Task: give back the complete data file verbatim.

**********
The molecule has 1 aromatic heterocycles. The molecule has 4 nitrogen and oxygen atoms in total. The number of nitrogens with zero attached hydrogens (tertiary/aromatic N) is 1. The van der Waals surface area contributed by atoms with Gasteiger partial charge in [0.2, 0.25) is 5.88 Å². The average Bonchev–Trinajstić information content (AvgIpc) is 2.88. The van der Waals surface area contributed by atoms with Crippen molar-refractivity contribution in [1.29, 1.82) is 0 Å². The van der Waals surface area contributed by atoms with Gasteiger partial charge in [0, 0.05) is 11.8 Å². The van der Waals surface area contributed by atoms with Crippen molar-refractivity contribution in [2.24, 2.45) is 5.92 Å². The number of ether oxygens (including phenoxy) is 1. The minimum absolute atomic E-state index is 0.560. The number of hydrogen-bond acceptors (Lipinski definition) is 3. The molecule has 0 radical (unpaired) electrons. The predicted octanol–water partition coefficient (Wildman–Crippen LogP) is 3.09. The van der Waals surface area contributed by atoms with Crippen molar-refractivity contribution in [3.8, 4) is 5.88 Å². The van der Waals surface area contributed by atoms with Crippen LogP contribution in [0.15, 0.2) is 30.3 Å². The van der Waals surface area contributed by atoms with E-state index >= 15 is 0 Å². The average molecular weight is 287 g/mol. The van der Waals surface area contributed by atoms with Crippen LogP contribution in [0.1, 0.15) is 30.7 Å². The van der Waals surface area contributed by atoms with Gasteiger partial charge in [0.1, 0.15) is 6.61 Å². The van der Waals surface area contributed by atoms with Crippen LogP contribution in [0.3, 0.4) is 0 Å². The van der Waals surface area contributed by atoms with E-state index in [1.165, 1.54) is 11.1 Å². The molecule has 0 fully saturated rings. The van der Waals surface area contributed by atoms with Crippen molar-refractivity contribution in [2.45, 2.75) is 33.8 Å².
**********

The molecule has 1 aromatic heterocycles. The molecule has 4 nitrogen and oxygen atoms in total. The number of nitrogens with zero attached hydrogens (tertiary/aromatic N) is 1. The van der Waals surface area contributed by atoms with Gasteiger partial charge in [0.2, 0.25) is 5.88 Å². The average Bonchev–Trinajstić information content (AvgIpc) is 2.88. The van der Waals surface area contributed by atoms with Crippen molar-refractivity contribution in [1.29, 1.82) is 0 Å². The van der Waals surface area contributed by atoms with Gasteiger partial charge in [0, 0.05) is 11.8 Å². The van der Waals surface area contributed by atoms with Crippen molar-refractivity contribution in [2.24, 2.45) is 5.92 Å². The number of ether oxygens (including phenoxy) is 1. The minimum absolute atomic E-state index is 0.560. The number of hydrogen-bond acceptors (Lipinski definition) is 3. The molecule has 0 radical (unpaired) electrons. The predicted octanol–water partition coefficient (Wildman–Crippen LogP) is 3.09. The van der Waals surface area contributed by atoms with Crippen molar-refractivity contribution in [3.8, 4) is 5.88 Å². The van der Waals surface area contributed by atoms with Crippen LogP contribution in [0.15, 0.2) is 30.3 Å². The van der Waals surface area contributed by atoms with E-state index >= 15 is 0 Å². The average molecular weight is 287 g/mol. The van der Waals surface area contributed by atoms with Crippen LogP contribution in [0.1, 0.15) is 30.7 Å². The van der Waals surface area contributed by atoms with Gasteiger partial charge in [0.1, 0.15) is 6.61 Å². The van der Waals surface area contributed by atoms with Crippen LogP contribution in [0.3, 0.4) is 0 Å². The van der Waals surface area contributed by atoms with E-state index in [1.165, 1.54) is 11.1 Å². The molecule has 0 fully saturated rings. The van der Waals surface area contributed by atoms with Crippen molar-refractivity contribution in [2.45, 2.75) is 33.8 Å².